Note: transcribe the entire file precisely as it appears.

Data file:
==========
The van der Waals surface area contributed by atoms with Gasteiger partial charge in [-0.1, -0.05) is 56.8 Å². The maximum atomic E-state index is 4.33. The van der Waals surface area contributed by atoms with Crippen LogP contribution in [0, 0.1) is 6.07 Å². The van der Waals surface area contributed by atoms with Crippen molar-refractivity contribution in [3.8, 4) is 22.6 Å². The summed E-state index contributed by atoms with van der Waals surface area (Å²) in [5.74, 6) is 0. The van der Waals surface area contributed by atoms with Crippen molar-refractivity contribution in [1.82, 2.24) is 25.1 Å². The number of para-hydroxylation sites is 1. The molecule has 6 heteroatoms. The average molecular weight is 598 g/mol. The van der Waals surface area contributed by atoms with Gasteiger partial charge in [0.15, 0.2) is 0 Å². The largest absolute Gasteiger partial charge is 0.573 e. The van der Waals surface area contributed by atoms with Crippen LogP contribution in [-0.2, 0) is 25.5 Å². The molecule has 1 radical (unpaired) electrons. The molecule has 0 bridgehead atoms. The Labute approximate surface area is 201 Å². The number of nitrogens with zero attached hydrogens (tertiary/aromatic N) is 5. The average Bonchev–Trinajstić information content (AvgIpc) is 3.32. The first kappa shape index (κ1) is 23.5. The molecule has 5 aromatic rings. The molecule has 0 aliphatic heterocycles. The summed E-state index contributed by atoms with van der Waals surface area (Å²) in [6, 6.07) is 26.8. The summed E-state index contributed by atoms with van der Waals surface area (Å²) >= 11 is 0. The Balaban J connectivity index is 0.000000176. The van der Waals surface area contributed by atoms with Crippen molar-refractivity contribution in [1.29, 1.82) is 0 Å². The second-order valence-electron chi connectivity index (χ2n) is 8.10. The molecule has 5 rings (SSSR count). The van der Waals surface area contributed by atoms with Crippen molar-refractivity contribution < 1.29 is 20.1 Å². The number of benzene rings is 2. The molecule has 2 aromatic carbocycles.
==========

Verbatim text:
The van der Waals surface area contributed by atoms with Gasteiger partial charge in [-0.1, -0.05) is 56.8 Å². The maximum atomic E-state index is 4.33. The van der Waals surface area contributed by atoms with Crippen LogP contribution in [0, 0.1) is 6.07 Å². The van der Waals surface area contributed by atoms with Crippen molar-refractivity contribution in [3.8, 4) is 22.6 Å². The summed E-state index contributed by atoms with van der Waals surface area (Å²) in [5.74, 6) is 0. The van der Waals surface area contributed by atoms with Crippen molar-refractivity contribution in [1.82, 2.24) is 25.1 Å². The number of para-hydroxylation sites is 1. The molecule has 6 heteroatoms. The average molecular weight is 598 g/mol. The van der Waals surface area contributed by atoms with Gasteiger partial charge in [0.15, 0.2) is 0 Å². The largest absolute Gasteiger partial charge is 0.573 e. The van der Waals surface area contributed by atoms with Crippen LogP contribution in [-0.2, 0) is 25.5 Å². The molecule has 1 radical (unpaired) electrons. The molecule has 0 bridgehead atoms. The Labute approximate surface area is 201 Å². The number of nitrogens with zero attached hydrogens (tertiary/aromatic N) is 5. The average Bonchev–Trinajstić information content (AvgIpc) is 3.32. The first kappa shape index (κ1) is 23.5. The molecule has 5 aromatic rings. The molecule has 0 aliphatic heterocycles. The summed E-state index contributed by atoms with van der Waals surface area (Å²) in [6, 6.07) is 26.8. The summed E-state index contributed by atoms with van der Waals surface area (Å²) >= 11 is 0. The Balaban J connectivity index is 0.000000176. The van der Waals surface area contributed by atoms with Crippen molar-refractivity contribution in [1.29, 1.82) is 0 Å². The second-order valence-electron chi connectivity index (χ2n) is 8.10. The molecule has 5 rings (SSSR count). The van der Waals surface area contributed by atoms with Crippen molar-refractivity contribution < 1.29 is 20.1 Å². The number of benzene rings is 2. The molecule has 2 aromatic carbocycles.